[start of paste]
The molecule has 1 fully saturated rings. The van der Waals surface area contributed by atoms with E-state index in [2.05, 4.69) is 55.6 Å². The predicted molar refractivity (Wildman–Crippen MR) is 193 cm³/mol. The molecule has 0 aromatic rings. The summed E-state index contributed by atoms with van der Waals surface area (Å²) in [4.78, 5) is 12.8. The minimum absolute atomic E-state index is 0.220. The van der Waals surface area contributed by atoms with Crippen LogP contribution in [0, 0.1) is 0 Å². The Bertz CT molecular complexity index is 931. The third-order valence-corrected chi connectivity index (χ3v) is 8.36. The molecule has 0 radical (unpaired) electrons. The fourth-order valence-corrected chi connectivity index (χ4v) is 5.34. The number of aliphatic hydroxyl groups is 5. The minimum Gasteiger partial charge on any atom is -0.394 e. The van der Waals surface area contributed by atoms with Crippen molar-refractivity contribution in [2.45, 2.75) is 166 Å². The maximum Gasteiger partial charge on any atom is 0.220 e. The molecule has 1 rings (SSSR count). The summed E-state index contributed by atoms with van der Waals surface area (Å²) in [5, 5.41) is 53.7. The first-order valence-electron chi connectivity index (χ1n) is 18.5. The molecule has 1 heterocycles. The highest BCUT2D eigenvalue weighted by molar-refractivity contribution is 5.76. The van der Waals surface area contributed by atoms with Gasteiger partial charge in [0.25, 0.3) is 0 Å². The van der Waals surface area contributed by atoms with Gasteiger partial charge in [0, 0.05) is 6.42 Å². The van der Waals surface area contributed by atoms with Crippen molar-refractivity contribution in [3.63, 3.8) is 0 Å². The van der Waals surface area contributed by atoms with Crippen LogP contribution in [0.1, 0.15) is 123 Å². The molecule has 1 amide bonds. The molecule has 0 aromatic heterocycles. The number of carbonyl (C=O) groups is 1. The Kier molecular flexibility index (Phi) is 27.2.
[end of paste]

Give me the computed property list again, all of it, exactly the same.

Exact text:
The molecule has 1 fully saturated rings. The van der Waals surface area contributed by atoms with E-state index in [2.05, 4.69) is 55.6 Å². The predicted molar refractivity (Wildman–Crippen MR) is 193 cm³/mol. The molecule has 0 aromatic rings. The summed E-state index contributed by atoms with van der Waals surface area (Å²) in [4.78, 5) is 12.8. The minimum absolute atomic E-state index is 0.220. The van der Waals surface area contributed by atoms with Crippen LogP contribution in [0, 0.1) is 0 Å². The Bertz CT molecular complexity index is 931. The third-order valence-corrected chi connectivity index (χ3v) is 8.36. The molecule has 0 radical (unpaired) electrons. The fourth-order valence-corrected chi connectivity index (χ4v) is 5.34. The number of aliphatic hydroxyl groups is 5. The minimum Gasteiger partial charge on any atom is -0.394 e. The van der Waals surface area contributed by atoms with Crippen molar-refractivity contribution in [2.45, 2.75) is 166 Å². The maximum Gasteiger partial charge on any atom is 0.220 e. The molecule has 1 rings (SSSR count). The summed E-state index contributed by atoms with van der Waals surface area (Å²) in [5, 5.41) is 53.7. The first-order valence-electron chi connectivity index (χ1n) is 18.5. The molecule has 1 heterocycles. The highest BCUT2D eigenvalue weighted by molar-refractivity contribution is 5.76. The van der Waals surface area contributed by atoms with Gasteiger partial charge in [0.25, 0.3) is 0 Å². The van der Waals surface area contributed by atoms with Gasteiger partial charge in [0, 0.05) is 6.42 Å². The van der Waals surface area contributed by atoms with Crippen molar-refractivity contribution in [3.63, 3.8) is 0 Å². The van der Waals surface area contributed by atoms with Crippen LogP contribution in [0.1, 0.15) is 123 Å². The molecule has 1 amide bonds. The molecule has 0 aromatic heterocycles. The number of carbonyl (C=O) groups is 1. The Kier molecular flexibility index (Phi) is 27.2.